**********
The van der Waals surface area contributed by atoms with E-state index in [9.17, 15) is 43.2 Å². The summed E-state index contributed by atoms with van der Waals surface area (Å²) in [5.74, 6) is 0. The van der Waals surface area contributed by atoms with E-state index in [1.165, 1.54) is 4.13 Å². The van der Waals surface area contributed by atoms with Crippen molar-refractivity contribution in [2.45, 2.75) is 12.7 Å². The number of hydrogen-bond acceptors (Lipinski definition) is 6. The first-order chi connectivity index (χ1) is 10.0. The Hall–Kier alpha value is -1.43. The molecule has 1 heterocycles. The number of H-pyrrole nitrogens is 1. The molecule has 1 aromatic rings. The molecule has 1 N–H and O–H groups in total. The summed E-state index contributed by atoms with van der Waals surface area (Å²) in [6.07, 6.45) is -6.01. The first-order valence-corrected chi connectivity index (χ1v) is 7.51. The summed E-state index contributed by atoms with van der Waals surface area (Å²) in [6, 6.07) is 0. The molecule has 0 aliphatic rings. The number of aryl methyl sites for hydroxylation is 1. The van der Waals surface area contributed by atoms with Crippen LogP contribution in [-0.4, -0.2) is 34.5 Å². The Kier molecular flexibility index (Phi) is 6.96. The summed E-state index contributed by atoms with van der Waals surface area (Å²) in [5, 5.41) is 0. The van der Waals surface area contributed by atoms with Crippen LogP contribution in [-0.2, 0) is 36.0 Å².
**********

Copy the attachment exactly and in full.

The van der Waals surface area contributed by atoms with E-state index in [9.17, 15) is 43.2 Å². The summed E-state index contributed by atoms with van der Waals surface area (Å²) in [5.74, 6) is 0. The van der Waals surface area contributed by atoms with E-state index in [1.165, 1.54) is 4.13 Å². The van der Waals surface area contributed by atoms with Crippen molar-refractivity contribution in [2.45, 2.75) is 12.7 Å². The number of hydrogen-bond acceptors (Lipinski definition) is 6. The first-order chi connectivity index (χ1) is 10.0. The Hall–Kier alpha value is -1.43. The molecule has 1 heterocycles. The number of H-pyrrole nitrogens is 1. The molecule has 1 aromatic rings. The molecule has 1 N–H and O–H groups in total. The summed E-state index contributed by atoms with van der Waals surface area (Å²) in [6.07, 6.45) is -6.01. The first-order valence-corrected chi connectivity index (χ1v) is 7.51. The summed E-state index contributed by atoms with van der Waals surface area (Å²) in [6, 6.07) is 0. The molecule has 0 aliphatic rings. The number of aryl methyl sites for hydroxylation is 1. The van der Waals surface area contributed by atoms with Crippen LogP contribution in [-0.4, -0.2) is 34.5 Å². The Kier molecular flexibility index (Phi) is 6.96. The summed E-state index contributed by atoms with van der Waals surface area (Å²) in [5, 5.41) is 0. The van der Waals surface area contributed by atoms with Crippen LogP contribution in [-0.2, 0) is 36.0 Å².